The conductivity of amorphous/nanocrystalline hydrogenated silicon thin films (a/nc-Si:H) deposited in a dual chamber co-deposition system exhibits a non-monotonic dependence on the nanocrystal concentration. Optical absorption measurements derived from the constant photocurrent method (CPM) and preliminary electron spin resonance (ESR) data for similarly prepared materials are reported. The optical absorption spectra, in particular the subgap absorption, are found to be independent of nanocrystalline density for relatively small crystal fractions (< 4%). For films with a higher crystalline content, the absorption spectra indicate broader Urbach slopes and higher midgap absorption. The ESR spectra show an approximately constant defect density across all of the films. These data are interpreted in terms of a model involving electron donation from the nanocrystals into the amorphous material.
The production of hydrogenated amorphous silicon films containing silicon nanocrystal-line inclusions (a/nc-Si:H) is demonstrated using a new deposition process. Crystalline Si nanoparticles around 5 nm in diameter are generated in a flow-through plasma reactor, and are introduced into a downstream capacitively-coupled plasma enhanced chemical vapor deposition reactor where the particles are “co-deposited” with the amorphous phase of the film. Transmis-sion electron microscopy confirms the presence of crystalline inclusions in these films, as well as providing confirmation that the crystalline particles are indeed produced in the flow-through re-actor and not in the capacitive plasma. Electrical measurements indicate an improvement in the dark conductivity of the intrinsic a/nc-Si:H films as the particle concentration is increased, sug-gesting that the particles have a doping effect on the films charge transport properties.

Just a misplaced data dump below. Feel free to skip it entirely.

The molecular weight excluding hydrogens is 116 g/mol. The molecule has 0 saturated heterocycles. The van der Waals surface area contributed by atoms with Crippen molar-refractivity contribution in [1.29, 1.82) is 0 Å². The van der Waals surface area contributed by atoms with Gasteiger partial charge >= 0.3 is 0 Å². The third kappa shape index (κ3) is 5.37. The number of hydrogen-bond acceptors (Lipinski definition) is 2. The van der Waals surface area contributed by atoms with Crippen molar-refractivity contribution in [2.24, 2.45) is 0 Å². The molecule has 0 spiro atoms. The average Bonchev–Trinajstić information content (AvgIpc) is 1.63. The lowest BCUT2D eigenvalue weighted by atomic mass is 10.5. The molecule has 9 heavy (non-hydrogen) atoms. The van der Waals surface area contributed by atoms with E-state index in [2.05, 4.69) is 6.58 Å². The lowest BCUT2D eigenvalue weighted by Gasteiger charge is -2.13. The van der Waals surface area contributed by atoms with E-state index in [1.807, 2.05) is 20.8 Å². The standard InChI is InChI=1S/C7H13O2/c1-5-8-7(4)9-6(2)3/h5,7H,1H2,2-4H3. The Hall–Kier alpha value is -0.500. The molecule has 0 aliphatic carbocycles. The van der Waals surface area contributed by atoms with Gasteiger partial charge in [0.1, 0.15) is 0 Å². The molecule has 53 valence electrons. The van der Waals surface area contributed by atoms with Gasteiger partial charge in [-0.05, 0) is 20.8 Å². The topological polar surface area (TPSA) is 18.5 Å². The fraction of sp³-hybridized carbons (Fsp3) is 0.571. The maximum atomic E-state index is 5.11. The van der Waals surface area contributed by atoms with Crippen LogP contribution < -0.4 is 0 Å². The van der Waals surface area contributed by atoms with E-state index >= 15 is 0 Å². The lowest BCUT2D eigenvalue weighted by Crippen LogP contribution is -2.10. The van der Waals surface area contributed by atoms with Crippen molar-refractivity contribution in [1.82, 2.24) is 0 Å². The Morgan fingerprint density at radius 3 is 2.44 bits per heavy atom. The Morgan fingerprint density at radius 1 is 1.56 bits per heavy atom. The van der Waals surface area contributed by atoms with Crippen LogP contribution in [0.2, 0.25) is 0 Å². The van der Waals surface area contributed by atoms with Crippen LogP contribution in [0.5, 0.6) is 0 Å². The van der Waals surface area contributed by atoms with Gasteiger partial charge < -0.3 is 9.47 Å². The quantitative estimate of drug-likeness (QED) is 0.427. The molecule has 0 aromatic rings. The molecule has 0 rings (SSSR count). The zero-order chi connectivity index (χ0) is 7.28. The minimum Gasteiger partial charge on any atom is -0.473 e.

The Seebeck coefficient and dark conductivity for undoped, and n-type doped thin film hydrogenated amorphous silicon (a-Si:H), and mixed-phase films with silicon nanocrystalline inclusions (a/nc-Si:H) are reported. For both undoped a-Si:H and undoped a/nc-Si:H films, the dark conductivity is enhanced by the addition of silicon nanocrystals. The thermopower of the undoped a/nc-Si:H has a lower Seebeck coefficient, and similar temperature dependence, to that observed for undoped a-Si:H. In contrast, the addition of nanoparticles in doped a/nc-Si:H thin films leads to a negative Seebeck coefficient (consistent with n-type doping) with a positive temperature dependence, that is, the Seebeck coefficient becomes larger at higher temperatures. The temperature dependence of the thermopower of the doped a/nc-Si:H is similar to that observed in unhydrogenated a-Si grown by sputtering or following high-temperature annealing of a-Si:H, suggesting that charge transport may occur via hopping in these materials.
Email your librarian or administrator to recommend adding this to your organisation's collection.